In London 4 099 athletes from 59 countries participated. This was the most athletes as well as the most countries ever to have participated in an Olympic Games. Only one woman was included in the SA team of 34 athletes. She was the sprinter Daphne Robb.
As was the case in 1932, the stars in the South African team were once again the boxers. Gerald Dreyer and George Hunter both won gold medals. Hunter was also adjudged to be the most scientific boxer at the Games.
The 15th Olympic Games, Helsinki, Finland, 1952
The Games at Helsinki saw the return to the Olympic arena of Russia. SA selected a team of no fewer than 65, including only five women.
Yet it was these women who brought glory back home to SA. Esther Brand won the high jump three months before her 30th birthday.
This gold medal was the first ever won by a South African woman at an Olympic Games. In the swimming pool a 16-year-old schoolgirl from East London, Joan Harrison, also won gold in the 100m backstroke.
It would be another 44 years before SA won another gold medal in the pool.
The 16th Olympic Games,
Melbourne, Australia, 1956
In 1956 the Olympic Games was for the first time hosted in the southern hemisphere. It was also for the first time obvious that the Olympic Games would in the future be used by countries to promote their political agendas.
For the SA athletes the Games was a major disaster when only four bronze medals were won. The country was expelled and only returned in 1992.
SA returns to the Modern Olympic Movement, 1992
In 1990 Nelson Mandela was released from jail. It was clear SA was now on the way to becoming a democratic state. After a visit by an IOC commission the country was invited on July 25, 1991 to participate at the Games in Barcelona in 1992.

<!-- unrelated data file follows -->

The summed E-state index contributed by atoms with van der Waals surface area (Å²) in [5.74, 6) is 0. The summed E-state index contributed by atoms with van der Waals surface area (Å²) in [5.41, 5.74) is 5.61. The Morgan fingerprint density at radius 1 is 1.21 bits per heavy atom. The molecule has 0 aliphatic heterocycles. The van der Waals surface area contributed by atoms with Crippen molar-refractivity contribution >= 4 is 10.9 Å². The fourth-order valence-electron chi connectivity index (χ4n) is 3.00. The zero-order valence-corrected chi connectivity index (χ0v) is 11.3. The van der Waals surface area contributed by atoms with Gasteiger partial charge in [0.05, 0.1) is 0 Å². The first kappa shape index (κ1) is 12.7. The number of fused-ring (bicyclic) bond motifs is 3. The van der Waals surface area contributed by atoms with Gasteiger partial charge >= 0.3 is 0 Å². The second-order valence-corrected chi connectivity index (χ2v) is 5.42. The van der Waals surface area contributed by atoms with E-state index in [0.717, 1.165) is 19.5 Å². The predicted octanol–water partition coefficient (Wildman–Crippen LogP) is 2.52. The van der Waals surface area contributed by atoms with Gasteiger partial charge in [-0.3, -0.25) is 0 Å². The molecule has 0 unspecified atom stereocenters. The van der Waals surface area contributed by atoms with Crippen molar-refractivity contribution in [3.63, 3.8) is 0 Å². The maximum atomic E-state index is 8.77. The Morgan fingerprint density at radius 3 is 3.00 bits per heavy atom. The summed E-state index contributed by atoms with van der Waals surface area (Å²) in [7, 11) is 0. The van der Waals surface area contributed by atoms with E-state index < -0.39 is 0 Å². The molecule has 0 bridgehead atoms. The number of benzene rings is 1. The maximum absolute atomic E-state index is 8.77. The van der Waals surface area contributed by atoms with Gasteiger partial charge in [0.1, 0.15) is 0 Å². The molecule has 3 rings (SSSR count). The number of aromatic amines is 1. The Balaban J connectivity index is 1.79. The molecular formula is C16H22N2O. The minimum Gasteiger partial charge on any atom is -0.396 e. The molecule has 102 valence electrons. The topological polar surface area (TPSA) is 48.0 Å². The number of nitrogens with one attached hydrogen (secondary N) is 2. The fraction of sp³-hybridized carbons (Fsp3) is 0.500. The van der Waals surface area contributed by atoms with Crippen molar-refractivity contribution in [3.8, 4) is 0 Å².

During South Africa’s absence the standard of international sport had risen to heights unknown before. In the period between 1992 and 2010 SA won only four gold medals.
Perhaps the single most dramatic event of the Barcelona 1992 Games was the 10 000m women’s final.
The event was dominated by SA runner Elana Meyer who broke early, leaving the whole field trailing.
However, Ethiopian runner Derartu Tulu caught up and tailed Meyer for eight laps before finally sprinting past to take the gold medal.
Since 1960 South Africa had been banned from the Olympics because of apartheid. However, in their moment of glory, Meyer and Tulu set off on a joint victory lap.
In 1996 Penny Heyns won two gold medals in the swimming pool and Josiah Thugwane won the prestigious marathon in Atlanta.
In 2004 Lyndon Ferns, Ryk Neethling, Roland Schoeman and Dorian Townsend won the 4 x 100m freestyle relay at the games in Athens.
In 2008, South Africa won only one medal, thanks to long jumper Khotso Mokoena, who claimed silver in Beijing.